The Class B income shares can be retained by the patriarch. They will have an assessable value but it will be minor or insignificant when compared to the value in the Class C capital shares.

The Class A voting shares have no assessable value but allow the holder to control the FIC and thereby dictate what happens to the assets owned by the FIC, the way those assets are invested, the timing of any income distributions and everything else to do with the company. The patriarch can therefore continue to administer "his" assets without interference and continue to enjoy the income but will have given away the substantial value which is inherent in the Class C capital shares. UK IHT is therefore eliminated or reduced appropriately.

Other variations of the above might include giving away some of the income producing shares as well if it becomes clear that the patriarch has no need for the full amount of the income. Elder family members could be given some say in the administration of the assets by transferring a proportion of the Class A voting shares to them. It may also be possible for the patriarch to transfer the income producing shares into an offshore trust. If the patriarch / settlor is married it would be possible for him and his wife to each transfer income shares with a value of up to £331,000 into trust without an IHT charge. Provided the settlor and his spouse are excluded as a beneficiaries the income from the shares could be rolled up tax free and reinvested offshore. The shares would fall outside of his estate on death as would the other trust assets and no tax would be visited on the beneficiaries until and unless they actually received the income by way of distribution out of the trust. So this may be more advantageous then an outright gift of those shares which would mean all income being taxable on the shareholder when it actually arises.

In another variation, the company is initially created with the votes attaching to memberships rather than shares and the FIC has a Committee, like a club committee, who have the right to allow new persons to become members and to expel existing members. The patriarch would control the Committee. A responsible person might be granted membership and therefore will have a say in the running of the FLC but if the Committee so rule that member can be removed from membership.


Those who are UK resident and domiciled would and hold the Class B income shares, according to current UK legislation, remain taxable on the underlying income and capital gains generated by the company even if it was not paid out as dividend. This is due to various anti-avoidance provisions designed to prevent a transfer of assets from producing tax advantage so in its simplest form, this structure will not give any income or capital gains tax advantage to an UK resident and domiciled person and is purely a method of reducing or eliminating UK IHT. UK resident and domiciled persons can gain income tax advantages by having the Class B income shares transferred to a suitable holding structure such as the trust described above.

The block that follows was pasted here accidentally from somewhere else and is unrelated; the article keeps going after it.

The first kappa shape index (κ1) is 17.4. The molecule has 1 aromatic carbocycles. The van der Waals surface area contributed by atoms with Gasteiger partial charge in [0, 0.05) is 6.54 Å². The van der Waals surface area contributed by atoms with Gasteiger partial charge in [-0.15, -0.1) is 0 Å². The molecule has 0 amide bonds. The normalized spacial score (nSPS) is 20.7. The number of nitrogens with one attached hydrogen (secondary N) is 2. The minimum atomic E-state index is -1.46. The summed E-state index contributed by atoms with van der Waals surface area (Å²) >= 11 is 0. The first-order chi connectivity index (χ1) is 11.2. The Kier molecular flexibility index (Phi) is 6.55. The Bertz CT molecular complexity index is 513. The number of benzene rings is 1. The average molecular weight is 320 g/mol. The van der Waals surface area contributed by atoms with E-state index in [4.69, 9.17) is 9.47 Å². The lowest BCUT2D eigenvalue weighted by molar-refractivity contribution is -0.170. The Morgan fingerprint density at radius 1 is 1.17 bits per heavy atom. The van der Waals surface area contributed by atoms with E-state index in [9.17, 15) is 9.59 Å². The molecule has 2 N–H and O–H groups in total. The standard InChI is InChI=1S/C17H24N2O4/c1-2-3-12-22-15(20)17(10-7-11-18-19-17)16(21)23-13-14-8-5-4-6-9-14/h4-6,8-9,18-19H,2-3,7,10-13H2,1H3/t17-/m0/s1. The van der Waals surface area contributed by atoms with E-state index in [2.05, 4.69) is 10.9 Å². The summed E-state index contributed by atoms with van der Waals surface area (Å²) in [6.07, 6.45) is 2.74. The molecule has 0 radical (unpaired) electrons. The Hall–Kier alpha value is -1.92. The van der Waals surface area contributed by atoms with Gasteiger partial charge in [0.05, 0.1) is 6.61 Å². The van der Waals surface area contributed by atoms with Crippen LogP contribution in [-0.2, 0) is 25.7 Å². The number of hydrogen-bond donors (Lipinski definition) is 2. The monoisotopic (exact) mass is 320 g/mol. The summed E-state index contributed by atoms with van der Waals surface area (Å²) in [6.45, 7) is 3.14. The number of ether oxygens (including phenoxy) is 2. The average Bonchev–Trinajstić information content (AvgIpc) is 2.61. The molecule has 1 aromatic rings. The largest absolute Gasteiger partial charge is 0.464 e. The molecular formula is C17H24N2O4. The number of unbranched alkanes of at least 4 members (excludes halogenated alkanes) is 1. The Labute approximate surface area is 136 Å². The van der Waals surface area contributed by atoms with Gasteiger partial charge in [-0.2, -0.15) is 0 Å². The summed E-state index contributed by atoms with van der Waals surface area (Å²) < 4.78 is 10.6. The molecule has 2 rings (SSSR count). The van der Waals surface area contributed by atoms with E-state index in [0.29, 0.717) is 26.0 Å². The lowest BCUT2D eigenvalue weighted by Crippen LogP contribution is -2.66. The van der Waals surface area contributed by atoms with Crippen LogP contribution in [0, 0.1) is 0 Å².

For those who are UK resident but not UK domiciled and have elected to be taxed on the remittance basis, the FIC would defer or avoid income and capital gains tax unless and until income was paid out and remitted to the UK.

If income and capital tax advantage is sought the management and control of the FIC becomes a crucial issue. Most onshore countries have provisions within their tax legislation whereby any company, no matter where it is incorporated, which is managed or controlled from within their jurisdiction will be tax resident there and taxable on its worldwide income at local rates. Any offshore company which had UK based directors would be tax resident in the UK and subject to UK tax on its worldwide income. Failure by the directors to declare the liability of the offshore company to UK tax would be an offence with potentially very serious consequences. To avoid this tax effect we can provide professional third party directors and in most cases it is essential to take this service if income and capital gains tax savings are sought. If on the other hand the FIC is to be used only to make UK IHT savings the patriarch can manage and control the company from the UK and it will be tax neutral i.e will not give income and capital gains tax advantage but will not be disadvantageous either.

The content of this article is intended to provide a general guide to the subject matter. Specialist advice should be sought about your specific circumstances.

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Howard Bilton